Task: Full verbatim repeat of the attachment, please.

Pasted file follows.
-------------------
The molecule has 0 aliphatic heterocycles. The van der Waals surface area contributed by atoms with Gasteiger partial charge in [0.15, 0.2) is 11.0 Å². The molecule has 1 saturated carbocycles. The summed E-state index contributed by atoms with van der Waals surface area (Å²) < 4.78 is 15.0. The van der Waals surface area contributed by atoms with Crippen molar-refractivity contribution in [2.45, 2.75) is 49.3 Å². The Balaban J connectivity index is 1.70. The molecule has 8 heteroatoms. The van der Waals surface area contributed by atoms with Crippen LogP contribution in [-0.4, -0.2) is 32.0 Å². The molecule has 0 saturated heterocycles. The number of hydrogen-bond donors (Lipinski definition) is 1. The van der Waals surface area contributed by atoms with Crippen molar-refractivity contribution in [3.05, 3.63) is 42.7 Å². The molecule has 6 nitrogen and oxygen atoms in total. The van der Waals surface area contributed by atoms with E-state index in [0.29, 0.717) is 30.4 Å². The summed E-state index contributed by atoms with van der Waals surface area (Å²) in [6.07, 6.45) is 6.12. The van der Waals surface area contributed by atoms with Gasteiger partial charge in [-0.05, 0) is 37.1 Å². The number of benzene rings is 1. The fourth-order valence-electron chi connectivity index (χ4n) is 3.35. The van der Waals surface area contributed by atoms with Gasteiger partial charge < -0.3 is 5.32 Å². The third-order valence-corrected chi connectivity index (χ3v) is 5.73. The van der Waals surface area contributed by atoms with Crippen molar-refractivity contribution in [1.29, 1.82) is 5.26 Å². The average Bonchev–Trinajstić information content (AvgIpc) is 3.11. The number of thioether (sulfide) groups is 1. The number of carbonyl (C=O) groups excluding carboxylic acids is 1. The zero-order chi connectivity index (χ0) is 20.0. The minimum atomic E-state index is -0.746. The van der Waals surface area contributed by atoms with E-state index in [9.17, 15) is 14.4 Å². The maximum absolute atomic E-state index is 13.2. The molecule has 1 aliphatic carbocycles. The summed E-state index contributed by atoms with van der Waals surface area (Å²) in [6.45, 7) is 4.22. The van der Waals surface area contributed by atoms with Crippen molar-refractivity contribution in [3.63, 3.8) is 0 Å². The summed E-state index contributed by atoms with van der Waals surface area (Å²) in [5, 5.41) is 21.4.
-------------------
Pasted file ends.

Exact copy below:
The molecule has 0 aliphatic heterocycles. The van der Waals surface area contributed by atoms with Gasteiger partial charge in [0.15, 0.2) is 11.0 Å². The molecule has 1 saturated carbocycles. The summed E-state index contributed by atoms with van der Waals surface area (Å²) < 4.78 is 15.0. The van der Waals surface area contributed by atoms with Crippen molar-refractivity contribution in [2.45, 2.75) is 49.3 Å². The Balaban J connectivity index is 1.70. The molecule has 8 heteroatoms. The van der Waals surface area contributed by atoms with Crippen LogP contribution in [-0.4, -0.2) is 32.0 Å². The molecule has 0 saturated heterocycles. The number of hydrogen-bond donors (Lipinski definition) is 1. The van der Waals surface area contributed by atoms with Crippen molar-refractivity contribution in [3.05, 3.63) is 42.7 Å². The molecule has 6 nitrogen and oxygen atoms in total. The van der Waals surface area contributed by atoms with E-state index in [0.29, 0.717) is 30.4 Å². The summed E-state index contributed by atoms with van der Waals surface area (Å²) in [6.07, 6.45) is 6.12. The van der Waals surface area contributed by atoms with Gasteiger partial charge in [-0.05, 0) is 37.1 Å². The number of benzene rings is 1. The fourth-order valence-electron chi connectivity index (χ4n) is 3.35. The van der Waals surface area contributed by atoms with Gasteiger partial charge < -0.3 is 5.32 Å². The third-order valence-corrected chi connectivity index (χ3v) is 5.73. The van der Waals surface area contributed by atoms with Crippen molar-refractivity contribution in [1.29, 1.82) is 5.26 Å². The average Bonchev–Trinajstić information content (AvgIpc) is 3.11. The number of thioether (sulfide) groups is 1. The number of carbonyl (C=O) groups excluding carboxylic acids is 1. The zero-order chi connectivity index (χ0) is 20.0. The minimum atomic E-state index is -0.746. The van der Waals surface area contributed by atoms with E-state index in [9.17, 15) is 14.4 Å². The maximum absolute atomic E-state index is 13.2. The molecule has 1 aliphatic carbocycles. The summed E-state index contributed by atoms with van der Waals surface area (Å²) in [6.45, 7) is 4.22. The van der Waals surface area contributed by atoms with Crippen molar-refractivity contribution in [3.63, 3.8) is 0 Å². The summed E-state index contributed by atoms with van der Waals surface area (Å²) in [5, 5.41) is 21.4.